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Libfabric: Cisco’s journey, playing well with MPI

In the previous blog entry, I shared the slides of one of the mini-talks that I gave at EuroMPI 2015 in Bordeaux, France (and don’t forget to start planning for EuroMPI 2016 in Edinburgh, Scottland).

The second mini-talk I gave was twofold in itself: I discussed Cisco’s journey from the Verbs API to the Libfabric API, and discussed how well Libfabric plays inside the Open MPI implementation.

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Crazy ideas to revamp MPI_INIT and MPI_FINALIZE

I recently had the pleasure of attending EuroMPI 2015, hosted by INRIA in Bordeaux, France (…hey, you should attend EuroMPI 2016 in Edinburgh, Scottland!).

I gave two mini-talks during my speaking slot, the first of which was entitled: Crazy ideas about revamping MPI_INIT and MPI_FINALIZE.

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New life for C++ in MPI

I recently received an interesting email from Heiko Bauke about a new C++-based message-passing library that he is working on called MPL.

His library aims to make a simple-to-use library that exploits the features available in modern C++ compliers — it’s not a simple 1:1 mapping of C-to-C++ bindings like the MPI 2.x C++ bindings were.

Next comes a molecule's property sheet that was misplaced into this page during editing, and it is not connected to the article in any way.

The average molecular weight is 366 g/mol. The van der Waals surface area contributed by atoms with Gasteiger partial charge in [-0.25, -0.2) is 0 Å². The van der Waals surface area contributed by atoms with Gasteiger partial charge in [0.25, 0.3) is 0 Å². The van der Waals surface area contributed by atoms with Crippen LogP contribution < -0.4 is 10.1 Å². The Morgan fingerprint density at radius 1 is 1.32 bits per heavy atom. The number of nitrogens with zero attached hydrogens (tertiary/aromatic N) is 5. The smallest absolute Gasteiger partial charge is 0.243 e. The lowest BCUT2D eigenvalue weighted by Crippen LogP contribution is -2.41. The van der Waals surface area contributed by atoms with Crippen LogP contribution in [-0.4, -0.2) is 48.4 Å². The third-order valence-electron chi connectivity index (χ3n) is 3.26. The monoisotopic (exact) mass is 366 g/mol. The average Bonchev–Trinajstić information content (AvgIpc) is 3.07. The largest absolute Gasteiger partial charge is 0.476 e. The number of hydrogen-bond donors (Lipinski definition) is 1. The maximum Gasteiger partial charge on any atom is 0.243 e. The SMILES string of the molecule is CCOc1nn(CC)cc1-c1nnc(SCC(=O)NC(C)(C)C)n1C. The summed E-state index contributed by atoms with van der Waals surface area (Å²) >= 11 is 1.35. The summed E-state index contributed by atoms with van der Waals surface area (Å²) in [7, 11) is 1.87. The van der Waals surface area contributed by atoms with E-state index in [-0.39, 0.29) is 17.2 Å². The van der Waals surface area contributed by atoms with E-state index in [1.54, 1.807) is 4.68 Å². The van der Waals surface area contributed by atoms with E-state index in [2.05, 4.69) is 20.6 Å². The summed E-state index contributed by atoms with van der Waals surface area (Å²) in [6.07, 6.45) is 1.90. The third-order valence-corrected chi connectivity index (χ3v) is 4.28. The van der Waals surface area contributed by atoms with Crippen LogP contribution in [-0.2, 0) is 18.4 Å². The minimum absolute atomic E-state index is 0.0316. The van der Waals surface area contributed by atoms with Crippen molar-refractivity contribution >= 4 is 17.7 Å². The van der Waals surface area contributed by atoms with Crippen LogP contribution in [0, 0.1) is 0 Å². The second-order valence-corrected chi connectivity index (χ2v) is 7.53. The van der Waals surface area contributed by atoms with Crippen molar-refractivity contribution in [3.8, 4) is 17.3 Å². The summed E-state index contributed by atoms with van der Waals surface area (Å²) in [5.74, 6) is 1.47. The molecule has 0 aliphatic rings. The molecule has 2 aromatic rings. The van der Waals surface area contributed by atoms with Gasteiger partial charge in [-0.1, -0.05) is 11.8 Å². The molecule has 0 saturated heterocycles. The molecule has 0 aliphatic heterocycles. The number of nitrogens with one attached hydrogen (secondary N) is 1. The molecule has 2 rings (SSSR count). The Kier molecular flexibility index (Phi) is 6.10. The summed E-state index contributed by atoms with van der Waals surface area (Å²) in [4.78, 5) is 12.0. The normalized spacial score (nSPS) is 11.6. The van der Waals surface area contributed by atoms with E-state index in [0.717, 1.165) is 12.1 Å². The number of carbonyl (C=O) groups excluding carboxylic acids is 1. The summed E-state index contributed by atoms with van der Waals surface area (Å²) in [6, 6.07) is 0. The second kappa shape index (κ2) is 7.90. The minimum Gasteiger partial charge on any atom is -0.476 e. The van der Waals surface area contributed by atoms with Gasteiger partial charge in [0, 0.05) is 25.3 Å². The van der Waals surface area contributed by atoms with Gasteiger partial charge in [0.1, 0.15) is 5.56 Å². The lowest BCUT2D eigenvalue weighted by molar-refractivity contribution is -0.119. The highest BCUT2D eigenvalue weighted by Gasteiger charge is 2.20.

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MPI-3.1 books now available in hardcover

MPI-3.1 hardcover bookSimilar to previous versions of the standard, the MPI-3.1 standard is now available in hardcover.

Even though I have a copy of the MPI-3.1 PDF for quick/easy reference on my laptop, I find something intangibly inherently useful (and comforting?) in having a paper copy of the standard to thumb through.

The books have been (literally) spanning the color spectrum:

  • MPI 2.1: hardcover was yellow
  • MPI 2.2: hardcover was orange
  • MPI 3.0: hardcover was green
  • MPI 3.1: hardcover is blue

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Libfabric paper at IEEE Hot Interconnects

Later today, Sean Hefty will present a paper about the OpenFabrics Interfaces (a.k.a. “libfabric“) at the 2015 IEEE Hot Interconnects conference.

Libfabric is the next-generation Linux library being developed by an open source consortium of vendors and academic researchers that implements the OpenFabrics Interfaces, specifically designed to expose application-focused networking functionality to high performance applications (e.g., MPI, PGAS, SHMEM, datacenter applications, etc.).

I’ve described libfabric in a few prior blog entires, and how we actively support Cisco usNIC functionality in libfabric.

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